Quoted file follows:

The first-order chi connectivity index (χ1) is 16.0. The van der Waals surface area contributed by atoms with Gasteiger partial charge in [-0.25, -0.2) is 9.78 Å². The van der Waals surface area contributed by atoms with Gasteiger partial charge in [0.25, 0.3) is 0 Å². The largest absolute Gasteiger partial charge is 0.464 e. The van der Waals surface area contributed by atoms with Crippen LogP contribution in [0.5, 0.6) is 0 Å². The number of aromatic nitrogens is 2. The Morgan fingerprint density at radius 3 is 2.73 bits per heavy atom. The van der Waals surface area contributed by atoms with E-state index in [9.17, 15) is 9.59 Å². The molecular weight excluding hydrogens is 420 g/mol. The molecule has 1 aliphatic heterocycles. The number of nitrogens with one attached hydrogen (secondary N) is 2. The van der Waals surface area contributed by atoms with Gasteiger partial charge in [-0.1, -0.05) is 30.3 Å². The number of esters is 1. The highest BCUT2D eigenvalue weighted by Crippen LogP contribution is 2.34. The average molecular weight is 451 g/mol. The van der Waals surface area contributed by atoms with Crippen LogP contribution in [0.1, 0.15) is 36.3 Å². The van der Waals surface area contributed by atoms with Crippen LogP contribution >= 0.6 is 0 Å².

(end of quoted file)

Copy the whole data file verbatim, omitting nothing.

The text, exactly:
The first-order chi connectivity index (χ1) is 16.0. The van der Waals surface area contributed by atoms with Gasteiger partial charge in [-0.25, -0.2) is 9.78 Å². The van der Waals surface area contributed by atoms with Gasteiger partial charge in [0.25, 0.3) is 0 Å². The largest absolute Gasteiger partial charge is 0.464 e. The van der Waals surface area contributed by atoms with Crippen LogP contribution in [0.5, 0.6) is 0 Å². The number of aromatic nitrogens is 2. The Morgan fingerprint density at radius 3 is 2.73 bits per heavy atom. The van der Waals surface area contributed by atoms with E-state index in [9.17, 15) is 9.59 Å². The molecular weight excluding hydrogens is 420 g/mol. The molecule has 1 aliphatic heterocycles. The number of nitrogens with one attached hydrogen (secondary N) is 2. The van der Waals surface area contributed by atoms with Gasteiger partial charge in [-0.1, -0.05) is 30.3 Å². The number of esters is 1. The highest BCUT2D eigenvalue weighted by Crippen LogP contribution is 2.34. The average molecular weight is 451 g/mol. The van der Waals surface area contributed by atoms with Crippen LogP contribution in [0.1, 0.15) is 36.3 Å². The van der Waals surface area contributed by atoms with Crippen LogP contribution >= 0.6 is 0 Å².